Do you love working with numbers? Are you passionate about logarithms, matrices and exponential equations? If you are, you may be thinking of getting a degree in math. But what will you do with it? You may have asked yourself that question, and if not, surely other people have. What kind of careers are good for people who have earned a bachelor's degree in math? There are many. Here are some options for you to consider.
This is the most obvious choice for someone who has studied math, but certainly not the only one. Most mathematician jobs require a graduate degree, for example a master's or doctorate, but if you want to work for the federal government you need only a bachelor's degree. Jobs in this occupation involve creating mathematical models to solve practical problems in fields such as business, engineering and science.
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Actuaries use statistical analysis to figure out the probability of the occurrence of certain events in order to to minimize the risks associated with them. The tools of the trade are database and modeling software. Actuaries primarily work in the insurance industry where they help companies design policies and set premiums. Others work in the financial services industry. There are several choices regarding the degree you need to work as an actuary. A bachelor's degree in math is one of your options.
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Market Research Analyst
Market research analysts design surveys that help companies decide what products consumers will buy and how to promote them. They train interviewers to conduct these surveys and after all the data has been collected, they use statistical methods to analyze it. Finally, market research analysts share their findings with their employers by preparing written reports in which they also graphically illustrate the results of the surveys. You need a bachelor's degree, which could be in math, to work in this occupation.
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Survey researchers, like market research analysts, design surveys. Their goal is to gather information about the public, including factual data, opinions and beliefs. They usually work for political candidates, government agencies and corporations. They use statistical techniques and software to analyze the data they collect. You need a bachelor's degree to work in this occupation, but you have a bit of leeway when it comes to choosing a major. Many employers will hire job candidates who have earned a degree in math.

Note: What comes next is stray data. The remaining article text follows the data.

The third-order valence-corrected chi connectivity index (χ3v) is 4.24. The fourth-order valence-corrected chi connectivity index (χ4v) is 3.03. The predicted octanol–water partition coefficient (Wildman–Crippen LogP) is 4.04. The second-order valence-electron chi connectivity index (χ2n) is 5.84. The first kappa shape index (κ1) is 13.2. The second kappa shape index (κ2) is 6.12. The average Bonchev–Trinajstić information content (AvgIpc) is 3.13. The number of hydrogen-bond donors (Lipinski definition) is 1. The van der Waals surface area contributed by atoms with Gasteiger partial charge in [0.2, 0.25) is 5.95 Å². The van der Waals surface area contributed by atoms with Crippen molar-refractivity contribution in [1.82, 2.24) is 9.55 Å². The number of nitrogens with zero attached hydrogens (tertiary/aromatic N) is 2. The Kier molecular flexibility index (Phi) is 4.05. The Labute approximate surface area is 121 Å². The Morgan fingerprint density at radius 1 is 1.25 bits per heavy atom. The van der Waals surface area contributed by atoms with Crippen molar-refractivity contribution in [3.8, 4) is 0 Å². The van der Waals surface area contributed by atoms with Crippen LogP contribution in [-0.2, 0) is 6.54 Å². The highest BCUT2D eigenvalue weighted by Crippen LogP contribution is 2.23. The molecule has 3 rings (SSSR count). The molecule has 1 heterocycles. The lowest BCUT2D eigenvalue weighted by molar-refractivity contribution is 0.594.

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Secondary School Teacher
It is a teacher's job to help their students learn concepts in a variety of subjects. Secondary school teachers work in middle and high schools, usually specializing in a single subject area such as mathematics, English and language arts, social studies, a world language, visual arts or music. In addition to earning a degree in education, you probably need an additional degree in the subject area in which you want to specialize.
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Cost estimators calculate the costs of completing construction or manufacturing projects. They take into account expenses that include labor, raw materials and equipment. This occupation does not have specific educational requirements but earning a bachelor's degree can make you a more competitive job candidate. Since cost estimators need strong mathematical skills, earning a degree in this subject should serve you well.
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Financial advisors help people plan for their long and short term financial goals that include saving for their children's college tuition and their own retirement. Additionally, they advise their clients on investments, taxes and insurance. A minimum of a bachelor's degree is required to work in this field. Math is an appropriate choice since financial advisors need strong skills in this area.
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Real Estate Appraiser
Real estate appraisers estimate the value of residential and commercial property before the owner sells or develops it or gets a mortgage. When calculating property taxes an appraisal must also be done. Because they work with numbers, majoring in math is beneficial, although not required. Real estate appraisers have bachelor's degrees in other areas of study as well.
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Statisticians collect data that allow entities, including governments, colleges and corporations, to answer questions about the public. Using mathematical techniques, they decide what methods to employ and how to overcome any problems they may encounter. They design surveys, experiments and polls and then analyze the collected data. A master's degree, which can be in math, statistics or survey methodology, is required for most jobs. You can enter a graduate program after earning a bachelor's degree in any major that provides a very strong background in math.
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